I’ll admit that I enjoyed this ludicrous display from a sense of inverted pride. I reasoned that Liverpool fans would never do that. That behaviour was ‘wool’ in the extreme. Oh, we’d later boo Owen and Torres for their perceived treachery, but it would stop there. Death threats and that sort of thing were for other clubs and their dickhead fans. Not ‘the Liverpool way’.
I would still like to think that now – that we’re above that sort of thing.
This behaviour has been rightly panned even though some of it comes with the rather patronising term ‘so-called fans’ which makes my teeth itch. Fan hierarchy bores me stupid, to be honest.
Look, we all have our favourites and we all have players who make us frown, but they can be dealt with in a much lighter way.
There was a perfect example of this a few years ago when Liverpool played Standard Liege in a Champions League qualifier. Far from being the walkover, we’d hoped it to be the Belgians were holding their own and the tie was looking at injury time with both legs deadlocked at 0-0.
Dirk Kuyt was having a nightmare. Every second touch was a tackle. The ball bounced off his milk-white shins all night and every pass unerringly found an opponent. The ground groaned with every error. The ground groaned a lot that night.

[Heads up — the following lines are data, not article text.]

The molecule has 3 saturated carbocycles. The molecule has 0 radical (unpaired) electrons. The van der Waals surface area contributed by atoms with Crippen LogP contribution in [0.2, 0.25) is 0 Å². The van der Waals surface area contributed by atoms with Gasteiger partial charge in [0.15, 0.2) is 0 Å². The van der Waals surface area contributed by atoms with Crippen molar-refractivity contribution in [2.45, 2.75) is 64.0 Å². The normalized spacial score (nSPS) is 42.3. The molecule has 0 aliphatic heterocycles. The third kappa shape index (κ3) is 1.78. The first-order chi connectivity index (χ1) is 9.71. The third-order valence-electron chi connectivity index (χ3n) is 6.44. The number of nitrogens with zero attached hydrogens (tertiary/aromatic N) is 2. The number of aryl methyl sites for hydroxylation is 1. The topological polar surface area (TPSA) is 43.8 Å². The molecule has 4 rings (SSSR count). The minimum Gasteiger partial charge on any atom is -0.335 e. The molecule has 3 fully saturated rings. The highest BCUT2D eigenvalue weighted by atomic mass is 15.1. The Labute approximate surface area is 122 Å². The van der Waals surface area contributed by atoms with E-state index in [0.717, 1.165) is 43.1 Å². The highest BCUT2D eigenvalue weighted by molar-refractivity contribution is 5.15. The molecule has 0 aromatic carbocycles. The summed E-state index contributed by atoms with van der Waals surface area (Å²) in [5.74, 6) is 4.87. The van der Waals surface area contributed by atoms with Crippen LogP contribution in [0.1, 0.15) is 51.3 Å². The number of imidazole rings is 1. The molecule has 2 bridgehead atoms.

I was low down in the Kemlyn stand and close to the pitch. At one point, Ryan Babel had the ball in the middle of the pitch and was looking around for a pass.
A Scouse lad behind me shouted ‘GIVE HIM AN OPTION, SOMEONE’
Kuyt was only a handful of yards from us on the touchline. He dropped off his marker to make himself available for a pass from his compatriot. The lad behind saw this as the ball was duly played. I’ll never forget the exasperated whine of his next shout.
‘NO! ANOTHER OPTION!’
Laughs from all around us. A beautifully nuanced putdown.
I mention this because Kuyt heard that comment as he played the ball. His usual studious face broke into a shy grin. The fan had made his point with humour. Dirk was playing shit and he made sure that Dirk knew it. No death threats, no histrionics, no drama.
Liverpool won 1-0 in the dying minutes of extra time. The goal scorer? Yep. Dirk Kuyt.
We’re all disappointed with the way the season’s gone and none of us think the defence is a good enough to represent that shirt. Dejan Lovren did not leave the pitch and head straight to a party with a ‘Who’s arsed?’ shrug. He was mortified at his appalling display. He was rightly slated and his manager was equally correct in protecting him. He doesn’t need death threats or shithouse comments on his Instagram feed to remind him that he let the club and its fans down that day. He’s a human being. One who actually knows what it’s like to lose a family, bearing in mind his home village was repeatedly bombed and casualties were numerous during the Bosnian war. He told LFC TV:
“Zenica was attacked because it was a bigger city, but it was in these small villages where the most horrific things happened …people being brutally killed. My uncle’s brother was killed in front of other people with a knife. I never talk about my uncle because it’s quite a tough thing to talk about, but he lost his brother, one of my family members.”
So when these people threaten him, he can envisage this eventuality – not just take it as an empty threat made by a twelve-year-old with WiFi.
By all mean criticise, but let’s leave that other shite to wool clubs and moronic fans. Let’s try to at least be a bigger club with a better support.